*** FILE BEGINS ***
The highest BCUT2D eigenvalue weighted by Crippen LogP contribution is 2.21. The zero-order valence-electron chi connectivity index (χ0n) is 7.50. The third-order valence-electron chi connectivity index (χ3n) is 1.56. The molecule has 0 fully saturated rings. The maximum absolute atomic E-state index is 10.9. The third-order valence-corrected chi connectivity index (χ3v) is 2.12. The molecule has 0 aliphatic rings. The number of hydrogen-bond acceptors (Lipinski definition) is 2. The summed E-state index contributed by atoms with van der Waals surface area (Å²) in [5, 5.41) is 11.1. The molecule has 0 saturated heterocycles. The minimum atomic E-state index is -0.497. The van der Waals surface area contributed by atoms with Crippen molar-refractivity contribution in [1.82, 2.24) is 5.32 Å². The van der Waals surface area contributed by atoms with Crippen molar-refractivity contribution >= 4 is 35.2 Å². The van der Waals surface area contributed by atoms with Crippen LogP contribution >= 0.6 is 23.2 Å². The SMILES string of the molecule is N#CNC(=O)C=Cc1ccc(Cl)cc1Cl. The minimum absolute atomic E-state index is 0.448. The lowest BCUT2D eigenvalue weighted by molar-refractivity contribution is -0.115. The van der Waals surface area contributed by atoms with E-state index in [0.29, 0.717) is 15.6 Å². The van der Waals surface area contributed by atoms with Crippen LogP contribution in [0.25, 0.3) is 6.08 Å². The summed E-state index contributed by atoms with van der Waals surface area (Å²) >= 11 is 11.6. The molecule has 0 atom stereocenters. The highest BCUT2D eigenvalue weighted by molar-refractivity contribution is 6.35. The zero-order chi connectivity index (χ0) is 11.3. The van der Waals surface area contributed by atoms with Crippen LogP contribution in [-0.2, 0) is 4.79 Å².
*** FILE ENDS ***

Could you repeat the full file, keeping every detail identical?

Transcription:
The highest BCUT2D eigenvalue weighted by Crippen LogP contribution is 2.21. The zero-order valence-electron chi connectivity index (χ0n) is 7.50. The third-order valence-electron chi connectivity index (χ3n) is 1.56. The molecule has 0 fully saturated rings. The maximum absolute atomic E-state index is 10.9. The third-order valence-corrected chi connectivity index (χ3v) is 2.12. The molecule has 0 aliphatic rings. The number of hydrogen-bond acceptors (Lipinski definition) is 2. The summed E-state index contributed by atoms with van der Waals surface area (Å²) in [5, 5.41) is 11.1. The molecule has 0 saturated heterocycles. The minimum atomic E-state index is -0.497. The van der Waals surface area contributed by atoms with Crippen molar-refractivity contribution in [1.82, 2.24) is 5.32 Å². The van der Waals surface area contributed by atoms with Crippen molar-refractivity contribution >= 4 is 35.2 Å². The van der Waals surface area contributed by atoms with Crippen LogP contribution >= 0.6 is 23.2 Å². The SMILES string of the molecule is N#CNC(=O)C=Cc1ccc(Cl)cc1Cl. The minimum absolute atomic E-state index is 0.448. The lowest BCUT2D eigenvalue weighted by molar-refractivity contribution is -0.115. The van der Waals surface area contributed by atoms with E-state index in [0.29, 0.717) is 15.6 Å². The van der Waals surface area contributed by atoms with Crippen LogP contribution in [0.25, 0.3) is 6.08 Å². The summed E-state index contributed by atoms with van der Waals surface area (Å²) >= 11 is 11.6. The molecule has 0 atom stereocenters. The highest BCUT2D eigenvalue weighted by molar-refractivity contribution is 6.35. The zero-order chi connectivity index (χ0) is 11.3. The van der Waals surface area contributed by atoms with Crippen LogP contribution in [-0.2, 0) is 4.79 Å².